Currently I’m reading Randi Zuckerberg’s book Dot Complicated: Untangled Our Wired Lives (Harper-Collins Publishers, 2013). As a conclusion of oneself identity online and offline, she concluded:
“As is the case with any technology or tool, it’s up to people to make the most out of the tech, to utilize it in a way that enhances their lives and relationships instead of detracts from them. Technology can make our lives more interesting, but it’s not going to solve all our problems, and as we’ve seen, it will probably even create a few.
It’s a common complaint that people are beginning to see the world only through the lenses of their camera phones, as if those screens were more “real.” At concerts, I’ve seen well-meaning souls watch an entire show play out on the shaky screens they’re holding above their heads, rather than the stage in front of them. I’ve seen people so busy Instagramming a moment that they miss truly experiencing it.
Keep in mind that an Internet with real identities and standard practices of behaviour doesn’t have to be a boring place or a police state. It just needs to mirror how you’d behave in a similar situation offline. If you’re at your parents’ house for Thanksgiving, it’s generally inappropriate to down a row of tequila shots, slap your parents’ friend on the back, and yell, ‘Woooo! Spring break!’ Of course, if you’re celebrating Thanksgiving in Cancun and crazy Uncle Al is in an especially ‘festive’ spirit, then by all means woooo away. A call for mindfulness, compassion, and etiquette online, which mirrors the standards expected of us in civil society, is not a call for a woooo-free world. The point is that as our online lives have become inseparable from our offline lives, we need a set of rules, taboos, and guidelines that recognizes there are real people using their real identities on the other side of the screen.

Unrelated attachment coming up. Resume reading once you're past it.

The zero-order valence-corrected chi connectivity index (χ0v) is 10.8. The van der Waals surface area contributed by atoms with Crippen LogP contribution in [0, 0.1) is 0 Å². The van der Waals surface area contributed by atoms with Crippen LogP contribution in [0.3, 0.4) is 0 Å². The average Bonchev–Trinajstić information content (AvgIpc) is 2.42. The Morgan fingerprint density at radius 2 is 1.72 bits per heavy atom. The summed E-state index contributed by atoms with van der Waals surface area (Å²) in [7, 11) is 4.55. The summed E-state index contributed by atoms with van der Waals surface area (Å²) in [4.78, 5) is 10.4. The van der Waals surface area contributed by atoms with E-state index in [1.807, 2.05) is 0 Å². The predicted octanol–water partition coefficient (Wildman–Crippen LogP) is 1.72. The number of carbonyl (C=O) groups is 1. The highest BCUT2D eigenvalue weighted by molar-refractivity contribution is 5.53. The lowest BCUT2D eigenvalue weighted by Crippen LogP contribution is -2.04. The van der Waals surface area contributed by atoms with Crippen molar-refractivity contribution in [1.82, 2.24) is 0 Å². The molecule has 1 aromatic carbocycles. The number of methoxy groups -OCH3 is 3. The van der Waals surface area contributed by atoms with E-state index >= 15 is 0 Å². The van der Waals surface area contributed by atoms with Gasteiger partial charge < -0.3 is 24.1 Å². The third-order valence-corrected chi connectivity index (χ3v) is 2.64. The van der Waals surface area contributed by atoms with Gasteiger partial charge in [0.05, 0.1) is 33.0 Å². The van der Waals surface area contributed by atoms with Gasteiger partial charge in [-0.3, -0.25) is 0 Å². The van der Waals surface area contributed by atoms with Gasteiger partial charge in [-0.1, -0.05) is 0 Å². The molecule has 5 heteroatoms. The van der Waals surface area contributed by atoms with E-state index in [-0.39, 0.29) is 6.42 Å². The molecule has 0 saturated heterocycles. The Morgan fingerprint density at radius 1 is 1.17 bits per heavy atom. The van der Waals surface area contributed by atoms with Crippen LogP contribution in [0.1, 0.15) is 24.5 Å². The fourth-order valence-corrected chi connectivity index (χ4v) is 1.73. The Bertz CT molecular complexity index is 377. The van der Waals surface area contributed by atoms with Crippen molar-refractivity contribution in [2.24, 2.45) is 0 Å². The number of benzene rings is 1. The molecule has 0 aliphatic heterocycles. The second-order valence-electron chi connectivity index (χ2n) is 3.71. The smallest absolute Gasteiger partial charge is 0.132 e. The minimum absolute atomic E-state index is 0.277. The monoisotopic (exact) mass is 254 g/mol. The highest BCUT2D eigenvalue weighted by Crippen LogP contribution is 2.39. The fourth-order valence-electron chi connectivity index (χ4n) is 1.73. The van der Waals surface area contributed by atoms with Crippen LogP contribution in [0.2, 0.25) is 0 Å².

Some things are cool on spring break that are not cool on Thanksgiving Day. There may be some awful places on the Internet, which don’t deserve a mention here. You may see some things you don’t want to see, things for which your retinas will never forgive you and that may be acceptable only in those contexts, within of course the bounds of legality. But that doesn’t mean there are no standards of behaviour to be had anywhere online.
We have to get smarter not only about that we publish but also about what we, as the recipients of our friends’ information, do with potentially sensitive material posted by others.
Above all, you need to be careful who you choose as your friends, whether offline or online. As my Christmas Poke photo story shows, there’s no privacy or security setting in the world that can save you from a friend’s bad judgment.
We can be our real selves online and off. We don’t have to be afraid to share. It doesn’t have to be so complicated. And we can leverage technology in many positive ways to make a real and meaningful impact on the world.
We are truly the most empowered generation in history. Technology allows us to communicate, collaborate, and understand the world around us in ways unthinkable even a few years ago, with this new power, we can solve age-old problems and create new opportunities for everyone.
All you have to do is to be yourself.
[Long excerpt from Dot Complicated: Untangling Our Wired Lives by Randi Zuckerberg (Harper-Collins Publishers, 2013), page 82-83. Buy this book!]
Let technology supposed to help us, not lord it over us.
Let technology fill our lives with meaning, rather than fear.
Let technology empowered us, rather than overwhelmed us.
Let technology become tools of opportunity to glorify God in everything,
rather than promote insecurity.
THINK BIG. START SMALL. GO DEEP.